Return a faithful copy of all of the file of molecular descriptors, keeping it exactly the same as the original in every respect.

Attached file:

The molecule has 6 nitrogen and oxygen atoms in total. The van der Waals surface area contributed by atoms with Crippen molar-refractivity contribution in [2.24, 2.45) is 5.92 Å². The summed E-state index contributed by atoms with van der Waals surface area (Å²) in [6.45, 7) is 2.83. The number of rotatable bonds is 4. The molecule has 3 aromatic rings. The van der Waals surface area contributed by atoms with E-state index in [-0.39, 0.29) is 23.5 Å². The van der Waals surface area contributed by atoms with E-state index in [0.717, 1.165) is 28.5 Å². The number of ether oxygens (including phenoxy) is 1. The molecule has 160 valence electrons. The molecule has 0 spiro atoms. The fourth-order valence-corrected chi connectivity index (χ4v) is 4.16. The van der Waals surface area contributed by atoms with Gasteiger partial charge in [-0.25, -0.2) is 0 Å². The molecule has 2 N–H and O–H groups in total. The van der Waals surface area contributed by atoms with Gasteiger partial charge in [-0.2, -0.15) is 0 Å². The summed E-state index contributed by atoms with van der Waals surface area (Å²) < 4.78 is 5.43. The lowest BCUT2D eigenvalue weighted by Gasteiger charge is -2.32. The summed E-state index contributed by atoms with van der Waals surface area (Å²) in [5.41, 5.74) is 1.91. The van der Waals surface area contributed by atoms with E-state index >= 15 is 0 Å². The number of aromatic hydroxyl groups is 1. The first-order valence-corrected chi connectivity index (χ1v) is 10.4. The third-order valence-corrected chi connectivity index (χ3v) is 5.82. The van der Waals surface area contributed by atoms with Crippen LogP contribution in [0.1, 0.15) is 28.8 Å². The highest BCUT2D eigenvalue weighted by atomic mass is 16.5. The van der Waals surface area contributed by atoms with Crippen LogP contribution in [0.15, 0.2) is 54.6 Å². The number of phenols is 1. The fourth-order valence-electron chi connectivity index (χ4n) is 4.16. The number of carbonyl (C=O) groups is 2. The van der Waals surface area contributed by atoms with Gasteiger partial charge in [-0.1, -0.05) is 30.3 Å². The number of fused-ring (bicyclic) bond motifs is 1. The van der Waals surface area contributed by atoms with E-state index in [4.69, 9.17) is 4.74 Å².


The molecule has 6 nitrogen and oxygen atoms in total. The van der Waals surface area contributed by atoms with Crippen molar-refractivity contribution in [2.24, 2.45) is 5.92 Å². The summed E-state index contributed by atoms with van der Waals surface area (Å²) in [6.45, 7) is 2.83. The number of rotatable bonds is 4. The molecule has 3 aromatic rings. The van der Waals surface area contributed by atoms with E-state index in [-0.39, 0.29) is 23.5 Å². The van der Waals surface area contributed by atoms with E-state index in [0.717, 1.165) is 28.5 Å². The number of ether oxygens (including phenoxy) is 1. The molecule has 160 valence electrons. The molecule has 0 spiro atoms. The fourth-order valence-corrected chi connectivity index (χ4v) is 4.16. The van der Waals surface area contributed by atoms with Gasteiger partial charge in [-0.25, -0.2) is 0 Å². The molecule has 2 N–H and O–H groups in total. The van der Waals surface area contributed by atoms with Gasteiger partial charge in [-0.2, -0.15) is 0 Å². The summed E-state index contributed by atoms with van der Waals surface area (Å²) < 4.78 is 5.43. The lowest BCUT2D eigenvalue weighted by Gasteiger charge is -2.32. The summed E-state index contributed by atoms with van der Waals surface area (Å²) in [5.41, 5.74) is 1.91. The van der Waals surface area contributed by atoms with E-state index >= 15 is 0 Å². The number of aromatic hydroxyl groups is 1. The first-order valence-corrected chi connectivity index (χ1v) is 10.4. The third-order valence-corrected chi connectivity index (χ3v) is 5.82. The van der Waals surface area contributed by atoms with Crippen LogP contribution in [0.1, 0.15) is 28.8 Å². The highest BCUT2D eigenvalue weighted by atomic mass is 16.5. The van der Waals surface area contributed by atoms with Crippen LogP contribution in [0.15, 0.2) is 54.6 Å². The number of phenols is 1. The fourth-order valence-electron chi connectivity index (χ4n) is 4.16. The number of carbonyl (C=O) groups is 2. The van der Waals surface area contributed by atoms with Gasteiger partial charge in [-0.1, -0.05) is 30.3 Å². The number of fused-ring (bicyclic) bond motifs is 1. The van der Waals surface area contributed by atoms with E-state index in [4.69, 9.17) is 4.74 Å².